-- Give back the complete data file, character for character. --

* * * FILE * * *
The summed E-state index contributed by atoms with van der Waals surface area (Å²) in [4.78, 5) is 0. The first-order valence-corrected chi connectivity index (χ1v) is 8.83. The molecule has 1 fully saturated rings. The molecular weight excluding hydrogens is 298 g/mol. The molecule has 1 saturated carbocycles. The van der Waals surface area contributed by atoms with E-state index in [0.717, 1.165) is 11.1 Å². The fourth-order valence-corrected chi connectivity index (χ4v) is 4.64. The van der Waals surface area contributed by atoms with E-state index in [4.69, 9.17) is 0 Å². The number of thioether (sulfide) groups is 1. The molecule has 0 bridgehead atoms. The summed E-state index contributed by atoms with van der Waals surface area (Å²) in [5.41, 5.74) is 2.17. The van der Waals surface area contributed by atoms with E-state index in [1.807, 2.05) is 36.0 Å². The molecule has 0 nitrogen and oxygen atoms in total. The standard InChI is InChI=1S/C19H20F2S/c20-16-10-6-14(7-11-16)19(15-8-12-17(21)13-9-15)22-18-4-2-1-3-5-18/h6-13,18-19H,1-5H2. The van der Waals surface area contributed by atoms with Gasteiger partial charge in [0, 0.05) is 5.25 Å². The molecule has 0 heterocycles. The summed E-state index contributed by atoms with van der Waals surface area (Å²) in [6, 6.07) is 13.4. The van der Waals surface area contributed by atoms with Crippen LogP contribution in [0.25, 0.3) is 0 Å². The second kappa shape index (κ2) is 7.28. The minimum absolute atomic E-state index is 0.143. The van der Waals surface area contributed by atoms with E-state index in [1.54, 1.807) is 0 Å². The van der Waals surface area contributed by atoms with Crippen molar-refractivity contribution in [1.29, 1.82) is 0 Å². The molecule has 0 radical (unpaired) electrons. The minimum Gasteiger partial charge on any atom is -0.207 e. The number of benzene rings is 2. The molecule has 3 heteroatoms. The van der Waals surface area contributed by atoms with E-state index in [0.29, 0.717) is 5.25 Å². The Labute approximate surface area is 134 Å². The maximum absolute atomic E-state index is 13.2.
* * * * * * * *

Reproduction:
The summed E-state index contributed by atoms with van der Waals surface area (Å²) in [4.78, 5) is 0. The first-order valence-corrected chi connectivity index (χ1v) is 8.83. The molecule has 1 fully saturated rings. The molecular weight excluding hydrogens is 298 g/mol. The molecule has 1 saturated carbocycles. The van der Waals surface area contributed by atoms with E-state index in [0.717, 1.165) is 11.1 Å². The fourth-order valence-corrected chi connectivity index (χ4v) is 4.64. The van der Waals surface area contributed by atoms with E-state index in [4.69, 9.17) is 0 Å². The number of thioether (sulfide) groups is 1. The molecule has 0 bridgehead atoms. The summed E-state index contributed by atoms with van der Waals surface area (Å²) in [5.41, 5.74) is 2.17. The van der Waals surface area contributed by atoms with E-state index in [1.807, 2.05) is 36.0 Å². The molecule has 0 nitrogen and oxygen atoms in total. The standard InChI is InChI=1S/C19H20F2S/c20-16-10-6-14(7-11-16)19(15-8-12-17(21)13-9-15)22-18-4-2-1-3-5-18/h6-13,18-19H,1-5H2. The van der Waals surface area contributed by atoms with Gasteiger partial charge in [0, 0.05) is 5.25 Å². The molecule has 0 heterocycles. The summed E-state index contributed by atoms with van der Waals surface area (Å²) in [6, 6.07) is 13.4. The van der Waals surface area contributed by atoms with Crippen LogP contribution in [0.25, 0.3) is 0 Å². The second kappa shape index (κ2) is 7.28. The minimum absolute atomic E-state index is 0.143. The van der Waals surface area contributed by atoms with E-state index in [1.54, 1.807) is 0 Å². The van der Waals surface area contributed by atoms with Crippen molar-refractivity contribution in [1.29, 1.82) is 0 Å². The molecule has 0 radical (unpaired) electrons. The minimum Gasteiger partial charge on any atom is -0.207 e. The number of benzene rings is 2. The molecule has 3 heteroatoms. The van der Waals surface area contributed by atoms with E-state index in [0.29, 0.717) is 5.25 Å². The Labute approximate surface area is 134 Å². The maximum absolute atomic E-state index is 13.2.